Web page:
A hybrid solution requires native code to load your app from within WebView. Apple said that on average, apps should load in less than 400ms, and having Cordova, Angular and other libraries inside your project, it can take up to 3 seconds or more to load your app.

Once you are in the app, the first thing you will notice is that apps don’t have the native look users are used to. Hybrid app frameworks are promising to change the look and feel based on the OS user has, but the experience is definitely not as good as it should be.

Existing UI components provided by the framework are hard to edit and you can just forget about advanced animations and transitions.

Reason #4: Poor performance

Performance plays a key role in leaving a good impression and returning user. With technology progressing, users are getting used to fast and performing applications and that is something users expect these days. You want to make sure your app loads fast, screens have the smooth transitions and there is no waiting or flickering inside your app.

In a hybrid application, components and logic do not directly interact with the device operating system. Those are loaded through WebView component which then communicates with the other components.
The downside to this approach is that there are many platforms and platform versions circulating, all of which behave differently when it comes to the WebView component.

Adding extra complexity to any application is going to have negative side effects in terms of consistency on platforms you are targeting.
One thing I noticed is that some plugins have memory leaks and your app can force stop just because the plugin you installed didn’t free used memory. One other thing is that not all plugins are compatible, adding additional problems and performance issues.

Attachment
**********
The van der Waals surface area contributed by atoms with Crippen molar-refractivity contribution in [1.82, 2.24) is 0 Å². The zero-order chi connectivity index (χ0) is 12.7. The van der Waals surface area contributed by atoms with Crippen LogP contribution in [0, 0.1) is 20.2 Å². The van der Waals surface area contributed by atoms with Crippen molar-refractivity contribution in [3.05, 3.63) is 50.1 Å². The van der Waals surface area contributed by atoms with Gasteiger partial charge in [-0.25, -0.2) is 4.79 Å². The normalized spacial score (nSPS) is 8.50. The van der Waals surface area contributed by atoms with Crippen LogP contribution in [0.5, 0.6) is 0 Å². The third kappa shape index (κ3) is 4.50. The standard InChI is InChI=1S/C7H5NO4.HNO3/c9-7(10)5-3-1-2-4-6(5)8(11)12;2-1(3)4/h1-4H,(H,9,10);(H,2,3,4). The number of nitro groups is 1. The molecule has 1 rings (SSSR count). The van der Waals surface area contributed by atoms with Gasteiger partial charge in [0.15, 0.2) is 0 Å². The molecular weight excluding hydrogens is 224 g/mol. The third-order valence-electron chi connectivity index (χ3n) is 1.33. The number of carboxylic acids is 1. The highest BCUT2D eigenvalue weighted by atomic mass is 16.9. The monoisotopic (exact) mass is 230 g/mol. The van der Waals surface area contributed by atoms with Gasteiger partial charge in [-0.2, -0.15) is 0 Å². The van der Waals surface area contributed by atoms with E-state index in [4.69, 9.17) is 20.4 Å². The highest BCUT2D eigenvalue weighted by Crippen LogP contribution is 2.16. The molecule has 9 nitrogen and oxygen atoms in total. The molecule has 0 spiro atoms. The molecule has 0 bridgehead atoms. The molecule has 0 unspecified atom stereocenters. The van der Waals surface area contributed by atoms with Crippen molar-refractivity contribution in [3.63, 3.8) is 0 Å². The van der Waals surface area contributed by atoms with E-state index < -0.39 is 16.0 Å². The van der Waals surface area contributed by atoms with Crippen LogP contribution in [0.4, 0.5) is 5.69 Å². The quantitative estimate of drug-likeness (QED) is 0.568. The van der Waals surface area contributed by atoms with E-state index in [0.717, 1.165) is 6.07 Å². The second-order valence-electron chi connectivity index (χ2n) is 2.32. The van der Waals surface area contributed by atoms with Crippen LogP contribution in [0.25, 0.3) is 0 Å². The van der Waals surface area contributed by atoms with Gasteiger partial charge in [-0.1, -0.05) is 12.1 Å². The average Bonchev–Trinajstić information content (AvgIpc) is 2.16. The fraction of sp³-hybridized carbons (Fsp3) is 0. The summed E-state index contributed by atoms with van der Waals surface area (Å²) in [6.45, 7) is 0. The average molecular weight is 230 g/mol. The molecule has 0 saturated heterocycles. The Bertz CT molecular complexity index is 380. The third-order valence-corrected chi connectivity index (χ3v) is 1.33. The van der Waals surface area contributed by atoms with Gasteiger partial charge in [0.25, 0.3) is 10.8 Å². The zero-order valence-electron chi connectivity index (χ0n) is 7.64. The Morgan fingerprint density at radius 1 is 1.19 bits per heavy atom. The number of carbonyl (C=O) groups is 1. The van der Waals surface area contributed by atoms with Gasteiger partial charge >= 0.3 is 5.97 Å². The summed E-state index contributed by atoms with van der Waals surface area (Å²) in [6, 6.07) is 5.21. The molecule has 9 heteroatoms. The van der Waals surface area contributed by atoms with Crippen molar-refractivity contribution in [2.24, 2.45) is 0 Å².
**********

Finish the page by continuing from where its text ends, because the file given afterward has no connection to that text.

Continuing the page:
Reason #5: You will fall behind

When Google and Apple release new OS versions, they give native developers early access to the SDKs (software development kits) to start testing newly added features. Developers test and integrate new features into their apps making sure they have an update for their app the day their users update to the new OS version.

Developers of Hybrid apps need to wait for third-party developers to create plugins that bridge the new operating system features to apps.

An alternative is to create your own plugin and that will take some additional time and resources. This gives native app developers a few months head start with the new features. The worst case is that hybrid apps may never support your desired features. Trust me, you don’t want to be stuck with hybrid apps while your competitors enjoy the benefits of native development.

The hybrid approach tricks owners and investors into a false sense of progress until it’s too late to switch to native and they must ship an inferior product.

Key takeaways

Native development is much superior to hybrid development. If you are at all serious about your business, you will go with native apps and create a truly great product and experience.

If you have a good business that has a steady growth, you will realize that your hybrid app will fail to satisfy your users and that you need to switch to native. However, there definitely is a place for hybrid apps.

Hybrid apps are good for prototyping, testing your ideas and making MVPs. With hybrid development, you can get a functional, cross-platform app within a week or two and test the concept with your users, get the feedback and learn from it. The key when testing your ideas is to develop a feature, ship it to the users and get feedback as fast as possible. Iterate this until your users are happy to use your app. Evaluating your idea, seeing if it is valuable and if your app will get you a good ROI is where the hybrid approach shines.